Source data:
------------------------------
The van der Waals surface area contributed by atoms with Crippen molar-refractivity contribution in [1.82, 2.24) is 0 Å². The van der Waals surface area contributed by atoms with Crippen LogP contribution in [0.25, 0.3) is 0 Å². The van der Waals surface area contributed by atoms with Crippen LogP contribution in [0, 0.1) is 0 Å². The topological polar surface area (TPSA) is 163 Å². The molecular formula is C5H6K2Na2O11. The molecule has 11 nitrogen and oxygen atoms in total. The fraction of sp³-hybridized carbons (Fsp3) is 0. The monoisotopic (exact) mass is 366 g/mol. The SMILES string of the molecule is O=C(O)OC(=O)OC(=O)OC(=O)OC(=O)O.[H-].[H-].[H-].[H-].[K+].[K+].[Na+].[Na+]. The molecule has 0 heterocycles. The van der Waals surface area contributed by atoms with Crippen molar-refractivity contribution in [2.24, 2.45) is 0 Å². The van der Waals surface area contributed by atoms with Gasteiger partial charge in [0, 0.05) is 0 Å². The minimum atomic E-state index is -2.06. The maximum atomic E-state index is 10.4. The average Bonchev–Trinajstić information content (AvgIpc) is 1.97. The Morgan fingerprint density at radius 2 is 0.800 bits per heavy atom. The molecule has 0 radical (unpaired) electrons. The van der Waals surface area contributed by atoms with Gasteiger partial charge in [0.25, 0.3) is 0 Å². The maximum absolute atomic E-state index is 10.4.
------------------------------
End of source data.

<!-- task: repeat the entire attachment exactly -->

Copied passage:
The van der Waals surface area contributed by atoms with Crippen molar-refractivity contribution in [1.82, 2.24) is 0 Å². The van der Waals surface area contributed by atoms with Crippen LogP contribution in [0.25, 0.3) is 0 Å². The van der Waals surface area contributed by atoms with Crippen LogP contribution in [0, 0.1) is 0 Å². The topological polar surface area (TPSA) is 163 Å². The molecular formula is C5H6K2Na2O11. The molecule has 11 nitrogen and oxygen atoms in total. The fraction of sp³-hybridized carbons (Fsp3) is 0. The monoisotopic (exact) mass is 366 g/mol. The SMILES string of the molecule is O=C(O)OC(=O)OC(=O)OC(=O)OC(=O)O.[H-].[H-].[H-].[H-].[K+].[K+].[Na+].[Na+]. The molecule has 0 heterocycles. The van der Waals surface area contributed by atoms with Crippen molar-refractivity contribution in [2.24, 2.45) is 0 Å². The van der Waals surface area contributed by atoms with Gasteiger partial charge in [0, 0.05) is 0 Å². The minimum atomic E-state index is -2.06. The maximum atomic E-state index is 10.4. The average Bonchev–Trinajstić information content (AvgIpc) is 1.97. The Morgan fingerprint density at radius 2 is 0.800 bits per heavy atom. The molecule has 0 radical (unpaired) electrons. The van der Waals surface area contributed by atoms with Gasteiger partial charge in [0.25, 0.3) is 0 Å². The maximum absolute atomic E-state index is 10.4.